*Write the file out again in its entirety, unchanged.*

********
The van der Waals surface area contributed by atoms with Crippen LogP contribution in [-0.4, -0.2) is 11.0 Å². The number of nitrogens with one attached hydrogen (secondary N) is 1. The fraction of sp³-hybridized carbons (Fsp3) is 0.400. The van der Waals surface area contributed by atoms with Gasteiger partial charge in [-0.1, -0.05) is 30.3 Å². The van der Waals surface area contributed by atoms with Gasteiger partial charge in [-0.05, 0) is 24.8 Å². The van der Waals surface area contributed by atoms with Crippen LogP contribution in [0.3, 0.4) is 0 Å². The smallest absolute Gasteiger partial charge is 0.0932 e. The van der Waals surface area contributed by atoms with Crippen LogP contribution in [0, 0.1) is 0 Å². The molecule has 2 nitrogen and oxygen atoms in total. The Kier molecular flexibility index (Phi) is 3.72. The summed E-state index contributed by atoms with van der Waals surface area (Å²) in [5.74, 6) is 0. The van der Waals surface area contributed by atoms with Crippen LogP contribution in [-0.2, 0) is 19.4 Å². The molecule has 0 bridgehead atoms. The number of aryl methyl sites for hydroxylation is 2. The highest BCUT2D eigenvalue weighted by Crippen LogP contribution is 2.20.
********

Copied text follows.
The van der Waals surface area contributed by atoms with Crippen LogP contribution in [-0.4, -0.2) is 11.0 Å². The number of nitrogens with one attached hydrogen (secondary N) is 1. The fraction of sp³-hybridized carbons (Fsp3) is 0.400. The van der Waals surface area contributed by atoms with Gasteiger partial charge in [-0.1, -0.05) is 30.3 Å². The van der Waals surface area contributed by atoms with Gasteiger partial charge in [-0.05, 0) is 24.8 Å². The van der Waals surface area contributed by atoms with Crippen LogP contribution in [0.3, 0.4) is 0 Å². The smallest absolute Gasteiger partial charge is 0.0932 e. The van der Waals surface area contributed by atoms with Crippen LogP contribution in [0, 0.1) is 0 Å². The molecule has 2 nitrogen and oxygen atoms in total. The Kier molecular flexibility index (Phi) is 3.72. The summed E-state index contributed by atoms with van der Waals surface area (Å²) in [5.74, 6) is 0. The van der Waals surface area contributed by atoms with Crippen LogP contribution in [-0.2, 0) is 19.4 Å². The molecule has 0 bridgehead atoms. The number of aryl methyl sites for hydroxylation is 2. The highest BCUT2D eigenvalue weighted by Crippen LogP contribution is 2.20.